Drips Through the Web
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by George Runkle

ATLANTA, GA (March 15, 1999) -- Several years ago, when I started investing in Drips, the biggest hassle was the first investment. You had to buy the first share from a broker and wait about six weeks for the certificate to arrive. Then, you filled out the forms for the Drip account from the company you were interested in and waited another six weeks or so for your account to start. So, from the day you decided to invest in a company it took three months to get into its Drip plan.

In a Drip Port column I wrote on January 11, 1999, I talked about starting a Drip account through the Web. In that column, I used StockPower (www.stockpower.com) to enroll in a Home Depot (NYSE: HD) Drip. Apparently, I entered the wrong checking account or routing number, and the purchases were cancelled. The transfer agent sent me a paper form to fill out with the appropriate information, but as of this date, nothing's happened. Hopefully, I will soon be a Home Depot shareholder. Uh-oh, it's been three months! Well, the process is only as good as the person filling out the forms.

Ever the sucker for yet another Drip, I decided to try another source, Netstock (www.netstock.com). Netstock has a very good site, where they feature about 6 billion Drip plans. Ok, I'm exaggerating, they really have a database of 1600 plans. They have over 175 plans you can invest in directly online. Now, a number of these are pretty obscure companies. However, I found Eli Lilly (NYSE: LLY), Fannie Mae (NYSE: FNM), Campbell Soup (NYSE: CPB), Wal-Mart (NYSE: WMT), and others that were interesting. I decided to buy into Wal-Mart.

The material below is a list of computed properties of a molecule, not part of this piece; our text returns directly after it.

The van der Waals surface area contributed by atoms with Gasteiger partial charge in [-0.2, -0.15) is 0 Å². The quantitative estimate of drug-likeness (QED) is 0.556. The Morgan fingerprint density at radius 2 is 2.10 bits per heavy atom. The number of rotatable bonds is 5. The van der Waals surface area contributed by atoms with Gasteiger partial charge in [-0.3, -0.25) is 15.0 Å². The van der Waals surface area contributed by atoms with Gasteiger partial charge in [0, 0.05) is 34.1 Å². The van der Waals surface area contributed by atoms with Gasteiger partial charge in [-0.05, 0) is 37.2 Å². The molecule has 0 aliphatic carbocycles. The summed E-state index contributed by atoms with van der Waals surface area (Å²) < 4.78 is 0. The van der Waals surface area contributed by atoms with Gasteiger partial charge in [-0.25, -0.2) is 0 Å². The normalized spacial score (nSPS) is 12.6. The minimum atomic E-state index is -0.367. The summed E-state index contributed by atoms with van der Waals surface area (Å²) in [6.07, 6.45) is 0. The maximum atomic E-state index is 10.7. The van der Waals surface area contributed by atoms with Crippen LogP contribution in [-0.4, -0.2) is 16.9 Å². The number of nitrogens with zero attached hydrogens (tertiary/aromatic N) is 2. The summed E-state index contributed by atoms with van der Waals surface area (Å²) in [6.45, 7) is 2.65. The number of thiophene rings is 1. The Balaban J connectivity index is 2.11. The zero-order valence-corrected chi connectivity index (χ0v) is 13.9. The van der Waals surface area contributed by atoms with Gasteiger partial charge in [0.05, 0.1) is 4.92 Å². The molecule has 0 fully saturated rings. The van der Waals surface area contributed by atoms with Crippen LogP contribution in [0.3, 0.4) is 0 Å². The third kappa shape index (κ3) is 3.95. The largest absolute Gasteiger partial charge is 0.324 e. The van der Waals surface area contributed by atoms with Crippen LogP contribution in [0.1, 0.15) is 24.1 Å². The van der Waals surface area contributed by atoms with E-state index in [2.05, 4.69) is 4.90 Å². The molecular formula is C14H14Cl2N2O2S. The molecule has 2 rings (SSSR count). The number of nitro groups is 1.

I really can't keep going into new Drip plans forever, but Wal-Mart is such a good company I couldn't resist. I went ahead and enrolled. The process was pretty simple. I just had to enter my personal information, bank account information, and presto-chango! I was enrolled in the Wal-Mart Drip. What's nice about the Wal-Mart Drip is that there is no minimum. If you agree to ten months of automatic withdrawals of $25, that's enough. You also can chose if you want the money to come out of your account the first or fifteenth of the month.

I just checked around to see what else they had on the site. Lucent Technologies (NYSE: LU) is listed, but you can't get into that Drip online unfortunately. However, I was able to easily request the enrollment materials. Netstock has Merck (NYSE: MRK), which my wife really wants to invest in. There's a $350 initial investment required, but it's waived if you agree to seven months of $50 automatic investments. You can start the account online, too. This is too easy! I could get addicted to Drip investing this way.

Finally, Netstock has columns by my favorite Drip writer, Charles Carlson. Sorry Jeff, Chuck was writing about this stuff long before you and I even knew what a Drip was. Not only is he a good writer, but I met him in person once and he is a really nice guy. Oh, did I ever mention he used to be MF Drips back in the early days of Fooldom?

The process of Drip investing is getting easier all the time. You no longer have to call your broker and listen to him tell you that they have "Dividend Reinvesting." Heck, you should hear some of the fallacies that brokers spin out about Drip investing. We'll cover that and other trite little tricks we Drip investors can avoid in a later column.
[To discuss these columns, please visit the Drip Companies message board on the Web.]

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